It’s also important to consider your company’s existing performance management and compensation policies and procedures. Could you synchronize your salary discussion with an upcoming performance review? If employee salaries are reviewed and bonuses awarded at a particular time of the year, it might be best to wait until that time.
2. Research the Market
You might desperately want a $10,000 salary increase so you can finally book that vacation of a lifetime, but wanting something and being owed something are two very different things. According to Indeed, a 3% increase in salary is considered an average, if not generous, pay increase. In 2022, amid the Great Resignation, a survey indicated that most companies in the U.S. planned a payroll budget increase of at least 4%.
An employer’s goal is to retain their employees by compensating them with the fair market value for the work delivered. That’s why it’s so important to do your research to determine what is a competitive salary for your role in your area.
Salary comparison sites that can help you to benchmark your salary include:
Remember, while these sites act as a good starting point, they can’t offer accurate data because they fail to account for the specifics and nuances of roles. What they can do is provide useful talking points. For example, “According to LinkedIn, the average product developer in New York City is paid [X] but I’m only paid [Y] and my responsibilities also include the following…”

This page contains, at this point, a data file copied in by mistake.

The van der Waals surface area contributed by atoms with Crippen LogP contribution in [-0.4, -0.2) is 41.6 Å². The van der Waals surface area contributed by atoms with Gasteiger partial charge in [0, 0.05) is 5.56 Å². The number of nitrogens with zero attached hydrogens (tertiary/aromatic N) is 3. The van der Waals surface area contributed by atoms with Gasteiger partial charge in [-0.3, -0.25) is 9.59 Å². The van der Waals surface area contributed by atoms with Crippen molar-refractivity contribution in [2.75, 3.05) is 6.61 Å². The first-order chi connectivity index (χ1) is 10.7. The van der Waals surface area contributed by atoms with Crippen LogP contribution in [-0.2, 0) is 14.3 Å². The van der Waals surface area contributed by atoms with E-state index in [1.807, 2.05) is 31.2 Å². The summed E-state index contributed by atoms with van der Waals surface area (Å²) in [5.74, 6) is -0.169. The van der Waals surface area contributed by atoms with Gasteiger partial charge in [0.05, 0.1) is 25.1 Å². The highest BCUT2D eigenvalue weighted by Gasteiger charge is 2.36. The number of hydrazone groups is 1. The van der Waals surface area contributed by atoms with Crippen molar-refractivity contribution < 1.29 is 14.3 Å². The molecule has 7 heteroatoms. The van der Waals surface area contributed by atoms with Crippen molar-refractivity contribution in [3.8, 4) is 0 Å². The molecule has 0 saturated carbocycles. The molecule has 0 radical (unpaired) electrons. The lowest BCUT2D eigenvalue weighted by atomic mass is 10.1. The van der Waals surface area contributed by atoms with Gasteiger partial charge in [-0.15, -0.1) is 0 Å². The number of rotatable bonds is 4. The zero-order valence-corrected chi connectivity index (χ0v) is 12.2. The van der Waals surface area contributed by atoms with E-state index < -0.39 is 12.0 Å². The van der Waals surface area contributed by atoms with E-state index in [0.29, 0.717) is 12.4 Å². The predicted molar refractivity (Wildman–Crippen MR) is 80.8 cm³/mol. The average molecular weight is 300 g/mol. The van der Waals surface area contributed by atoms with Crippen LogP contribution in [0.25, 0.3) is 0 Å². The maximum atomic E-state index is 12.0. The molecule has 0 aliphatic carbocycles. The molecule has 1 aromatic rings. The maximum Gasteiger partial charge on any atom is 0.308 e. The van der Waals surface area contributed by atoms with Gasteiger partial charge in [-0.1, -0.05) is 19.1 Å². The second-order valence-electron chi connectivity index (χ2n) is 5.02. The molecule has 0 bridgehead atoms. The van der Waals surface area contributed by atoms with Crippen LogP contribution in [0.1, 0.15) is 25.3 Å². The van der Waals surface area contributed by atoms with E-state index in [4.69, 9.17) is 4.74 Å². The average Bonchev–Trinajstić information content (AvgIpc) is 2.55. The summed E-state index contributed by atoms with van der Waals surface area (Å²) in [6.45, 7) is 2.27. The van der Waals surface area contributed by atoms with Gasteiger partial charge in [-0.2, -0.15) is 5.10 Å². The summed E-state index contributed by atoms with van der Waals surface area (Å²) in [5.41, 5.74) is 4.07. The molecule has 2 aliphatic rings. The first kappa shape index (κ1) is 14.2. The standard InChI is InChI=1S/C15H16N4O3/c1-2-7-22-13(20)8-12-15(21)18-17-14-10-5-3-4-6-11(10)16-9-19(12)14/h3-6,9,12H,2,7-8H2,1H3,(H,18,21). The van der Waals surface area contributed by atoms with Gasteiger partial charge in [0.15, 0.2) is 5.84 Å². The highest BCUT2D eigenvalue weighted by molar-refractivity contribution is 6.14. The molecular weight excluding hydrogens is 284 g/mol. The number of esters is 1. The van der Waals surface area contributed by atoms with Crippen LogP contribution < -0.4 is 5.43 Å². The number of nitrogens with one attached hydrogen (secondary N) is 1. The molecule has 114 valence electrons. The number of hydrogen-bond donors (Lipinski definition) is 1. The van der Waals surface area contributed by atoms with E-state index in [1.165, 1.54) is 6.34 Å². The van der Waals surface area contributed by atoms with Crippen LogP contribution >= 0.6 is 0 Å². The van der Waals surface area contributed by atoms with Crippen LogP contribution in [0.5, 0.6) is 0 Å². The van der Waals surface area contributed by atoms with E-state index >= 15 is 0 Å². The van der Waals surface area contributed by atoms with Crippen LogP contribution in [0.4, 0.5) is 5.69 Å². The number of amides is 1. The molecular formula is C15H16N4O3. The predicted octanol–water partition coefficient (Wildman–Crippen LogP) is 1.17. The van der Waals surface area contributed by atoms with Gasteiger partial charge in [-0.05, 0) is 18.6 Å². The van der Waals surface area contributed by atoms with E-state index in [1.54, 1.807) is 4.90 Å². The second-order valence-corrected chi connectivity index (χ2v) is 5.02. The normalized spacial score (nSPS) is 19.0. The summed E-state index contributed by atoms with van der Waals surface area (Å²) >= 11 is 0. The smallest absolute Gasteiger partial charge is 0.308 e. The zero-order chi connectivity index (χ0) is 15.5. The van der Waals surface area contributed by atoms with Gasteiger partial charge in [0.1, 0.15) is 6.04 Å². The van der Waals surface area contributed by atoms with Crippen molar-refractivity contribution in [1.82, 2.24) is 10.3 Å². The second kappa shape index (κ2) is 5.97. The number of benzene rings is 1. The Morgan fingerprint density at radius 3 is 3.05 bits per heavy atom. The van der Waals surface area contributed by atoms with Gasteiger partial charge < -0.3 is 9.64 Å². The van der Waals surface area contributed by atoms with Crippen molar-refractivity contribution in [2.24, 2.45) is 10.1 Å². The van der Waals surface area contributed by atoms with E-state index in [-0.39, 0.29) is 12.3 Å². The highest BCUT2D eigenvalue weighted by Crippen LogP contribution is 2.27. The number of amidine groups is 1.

Don’t underestimate the value of speaking to your colleagues — or recruiters — about their experiences and current salaries. This will help you to manage your expectations and set realistic objectives. Some companies take a structured approach to employee salaries, awarding pre-determined, incremental pay increases at specific career milestones. In this case, you’ll need to re-think your strategy to align with these protocols.
3. Prepare Your Case for a Raise
You certainly don’t need to come to your salary negotiation meeting armed with a PowerPoint presentation and a script, but you do need to be prepared to make your case and make it well. Here are some key considerations:
- When was your last pay raise and how much did you receive? What factors have changed since then, how has your role evolved, and what new responsibilities have you taken on?
- Draw attention to quantifiable data wherever possible, including recent projects you’ve delivered, the value you’ve added to the company, and sales figures.
- Consider how your recent successes directly align with your manager’s, and the company’s, goals.
- Collect examples of positive feedback from colleagues, customers, or senior management, including emails and performance reviews.
- Prepare to answer follow-up questions from your manager and provide them with your desired salary.
- Write out all your points so you can email these to your manager following the discussion. They might find this useful for subsequent discussions with Human Resources.